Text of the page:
On Bradley Manning, the leaker/whistleblower who released military intell secrets, with emphasis added.
Private Manning, 25, is accused of the largest leak of classified information in United States history, and there is no public record that a military court has ever heard a case involving the aiding-the-enemy charge. His trial has illustrated the extent to which the Obama administration has cracked down on people accused of leaking documents or other information to news organizations, in both military and civilian courts.
These aren’t good times for leakers or whistleblowers, and at this point I wouldn’t trust any protections afforded by whistleblower laws, at least in the context of whistleblowing on any state or federal government agency (whistleblowing on corporations might be safer).
Bruce Schneier has a TED talk on security (article, video) (and a quick note on leaks, which he generally supports). Regarding security, he differentiates the feeling of security with the reality, and uses the phrase “security theater” to refer to measures that are meant to make us feel safe but that don’t really enhance security (the TSA is a common target of his). He describes security in terms of a trade-off, i.e., the opportunity cost associated with the security, as opposed to focusing on whether something “makes us safer.” The NSA’s mass surveillance programs might make us marginally safer, but at a high cost, and only transparency (or data leakers) reveal the extent or even existence of such programs.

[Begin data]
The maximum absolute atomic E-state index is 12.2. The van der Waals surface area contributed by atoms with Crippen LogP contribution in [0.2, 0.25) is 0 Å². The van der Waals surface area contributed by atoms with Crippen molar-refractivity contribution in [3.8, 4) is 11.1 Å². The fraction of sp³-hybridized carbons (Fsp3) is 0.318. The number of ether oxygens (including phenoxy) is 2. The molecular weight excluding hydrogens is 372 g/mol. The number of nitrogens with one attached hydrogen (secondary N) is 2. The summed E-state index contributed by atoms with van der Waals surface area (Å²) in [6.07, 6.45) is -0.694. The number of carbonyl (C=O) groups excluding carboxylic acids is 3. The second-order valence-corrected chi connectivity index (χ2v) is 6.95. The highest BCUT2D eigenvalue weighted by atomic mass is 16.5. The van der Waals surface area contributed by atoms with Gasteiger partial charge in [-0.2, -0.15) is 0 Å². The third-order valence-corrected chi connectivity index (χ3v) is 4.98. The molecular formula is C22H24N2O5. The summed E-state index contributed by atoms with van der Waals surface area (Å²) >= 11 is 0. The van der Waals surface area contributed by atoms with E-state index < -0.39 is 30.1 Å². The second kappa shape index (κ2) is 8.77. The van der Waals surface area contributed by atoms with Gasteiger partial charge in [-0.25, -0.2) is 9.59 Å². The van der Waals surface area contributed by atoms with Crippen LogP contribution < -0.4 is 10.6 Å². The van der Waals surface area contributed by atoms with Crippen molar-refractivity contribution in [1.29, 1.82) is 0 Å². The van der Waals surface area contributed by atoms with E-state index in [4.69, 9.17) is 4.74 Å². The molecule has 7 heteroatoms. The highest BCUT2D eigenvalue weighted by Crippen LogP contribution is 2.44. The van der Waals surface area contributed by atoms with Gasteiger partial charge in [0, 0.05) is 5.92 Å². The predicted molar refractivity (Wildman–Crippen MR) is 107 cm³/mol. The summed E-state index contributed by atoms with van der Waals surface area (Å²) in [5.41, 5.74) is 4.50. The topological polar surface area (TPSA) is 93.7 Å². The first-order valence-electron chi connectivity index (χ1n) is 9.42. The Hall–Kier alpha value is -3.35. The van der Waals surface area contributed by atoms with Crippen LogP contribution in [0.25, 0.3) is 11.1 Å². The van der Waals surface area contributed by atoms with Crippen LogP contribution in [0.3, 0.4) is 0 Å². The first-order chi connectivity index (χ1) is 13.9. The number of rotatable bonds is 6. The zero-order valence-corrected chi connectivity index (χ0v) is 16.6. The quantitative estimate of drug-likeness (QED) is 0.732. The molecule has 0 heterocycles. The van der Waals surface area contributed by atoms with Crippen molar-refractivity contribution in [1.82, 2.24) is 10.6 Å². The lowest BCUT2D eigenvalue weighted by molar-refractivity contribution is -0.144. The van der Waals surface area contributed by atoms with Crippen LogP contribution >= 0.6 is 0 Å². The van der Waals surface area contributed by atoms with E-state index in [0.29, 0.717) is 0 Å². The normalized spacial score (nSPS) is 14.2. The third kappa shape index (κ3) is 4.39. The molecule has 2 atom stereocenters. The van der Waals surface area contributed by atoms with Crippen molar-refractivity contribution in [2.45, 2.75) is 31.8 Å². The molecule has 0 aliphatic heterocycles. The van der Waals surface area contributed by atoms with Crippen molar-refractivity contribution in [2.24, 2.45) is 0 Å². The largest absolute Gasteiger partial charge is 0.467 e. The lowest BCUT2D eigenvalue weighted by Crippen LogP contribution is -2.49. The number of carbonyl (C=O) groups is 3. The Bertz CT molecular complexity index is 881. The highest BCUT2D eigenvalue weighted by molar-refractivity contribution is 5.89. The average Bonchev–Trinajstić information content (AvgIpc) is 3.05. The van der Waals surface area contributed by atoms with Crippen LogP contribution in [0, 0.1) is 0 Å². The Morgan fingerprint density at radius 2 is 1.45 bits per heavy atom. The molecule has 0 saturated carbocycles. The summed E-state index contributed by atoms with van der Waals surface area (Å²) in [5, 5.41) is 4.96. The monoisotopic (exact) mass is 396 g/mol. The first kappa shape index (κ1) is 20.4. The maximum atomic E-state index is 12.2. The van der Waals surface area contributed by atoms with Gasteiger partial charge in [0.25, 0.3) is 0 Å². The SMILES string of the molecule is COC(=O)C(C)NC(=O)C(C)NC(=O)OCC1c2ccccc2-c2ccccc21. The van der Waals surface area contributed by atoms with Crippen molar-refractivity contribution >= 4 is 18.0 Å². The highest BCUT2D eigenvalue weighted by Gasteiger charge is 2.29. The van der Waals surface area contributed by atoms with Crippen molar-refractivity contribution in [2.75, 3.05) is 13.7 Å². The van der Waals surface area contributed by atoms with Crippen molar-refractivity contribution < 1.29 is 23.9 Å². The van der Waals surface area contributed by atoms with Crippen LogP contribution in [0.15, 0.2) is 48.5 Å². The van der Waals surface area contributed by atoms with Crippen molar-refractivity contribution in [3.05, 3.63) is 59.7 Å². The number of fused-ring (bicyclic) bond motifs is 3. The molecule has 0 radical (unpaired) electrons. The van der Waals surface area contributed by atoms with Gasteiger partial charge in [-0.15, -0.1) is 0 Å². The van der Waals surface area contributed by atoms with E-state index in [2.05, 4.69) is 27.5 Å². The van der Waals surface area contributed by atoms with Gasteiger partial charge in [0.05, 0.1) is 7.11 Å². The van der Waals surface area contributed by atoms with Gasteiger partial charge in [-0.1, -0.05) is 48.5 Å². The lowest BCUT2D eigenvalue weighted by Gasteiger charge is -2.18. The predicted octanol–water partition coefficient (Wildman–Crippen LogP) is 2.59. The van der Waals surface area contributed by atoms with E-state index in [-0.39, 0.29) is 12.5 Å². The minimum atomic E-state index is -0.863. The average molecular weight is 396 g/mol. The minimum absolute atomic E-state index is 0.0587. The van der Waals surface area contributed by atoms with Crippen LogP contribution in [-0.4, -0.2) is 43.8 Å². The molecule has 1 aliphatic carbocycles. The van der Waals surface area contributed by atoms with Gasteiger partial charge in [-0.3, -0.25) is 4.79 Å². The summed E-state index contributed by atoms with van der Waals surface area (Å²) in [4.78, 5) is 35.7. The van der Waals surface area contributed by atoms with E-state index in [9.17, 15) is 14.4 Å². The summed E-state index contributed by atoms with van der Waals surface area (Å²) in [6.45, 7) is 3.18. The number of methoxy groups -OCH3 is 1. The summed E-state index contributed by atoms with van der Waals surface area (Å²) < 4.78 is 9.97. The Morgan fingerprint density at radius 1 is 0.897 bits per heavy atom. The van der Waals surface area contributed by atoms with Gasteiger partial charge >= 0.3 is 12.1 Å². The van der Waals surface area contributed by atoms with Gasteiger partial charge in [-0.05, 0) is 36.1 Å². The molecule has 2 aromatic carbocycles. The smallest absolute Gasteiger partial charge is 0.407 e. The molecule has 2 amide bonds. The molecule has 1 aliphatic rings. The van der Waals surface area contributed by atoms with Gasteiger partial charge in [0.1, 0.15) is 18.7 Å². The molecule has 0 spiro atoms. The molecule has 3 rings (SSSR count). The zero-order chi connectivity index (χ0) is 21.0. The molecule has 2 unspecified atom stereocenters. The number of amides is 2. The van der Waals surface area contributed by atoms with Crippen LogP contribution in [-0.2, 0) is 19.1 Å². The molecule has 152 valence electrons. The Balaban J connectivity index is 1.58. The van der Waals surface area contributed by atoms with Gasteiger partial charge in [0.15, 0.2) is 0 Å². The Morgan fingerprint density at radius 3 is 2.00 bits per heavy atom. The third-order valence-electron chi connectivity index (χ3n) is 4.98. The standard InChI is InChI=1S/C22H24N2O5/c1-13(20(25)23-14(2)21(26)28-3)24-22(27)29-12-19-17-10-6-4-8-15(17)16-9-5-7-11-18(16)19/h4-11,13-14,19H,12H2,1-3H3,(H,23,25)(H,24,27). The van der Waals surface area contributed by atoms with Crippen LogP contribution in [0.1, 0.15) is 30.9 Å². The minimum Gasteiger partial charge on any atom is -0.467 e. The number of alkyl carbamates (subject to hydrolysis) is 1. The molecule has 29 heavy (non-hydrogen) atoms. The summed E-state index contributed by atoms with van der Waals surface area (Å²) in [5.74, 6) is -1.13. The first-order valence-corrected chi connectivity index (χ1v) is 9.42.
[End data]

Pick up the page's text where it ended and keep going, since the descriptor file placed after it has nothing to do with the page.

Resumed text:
The leak is the best thing that could happen to national security, because it gives us a chance at fixing these genuine threats.
I largely agree. We need to put government agencies on a shorter leash and give responsible whistleblowers greater protections.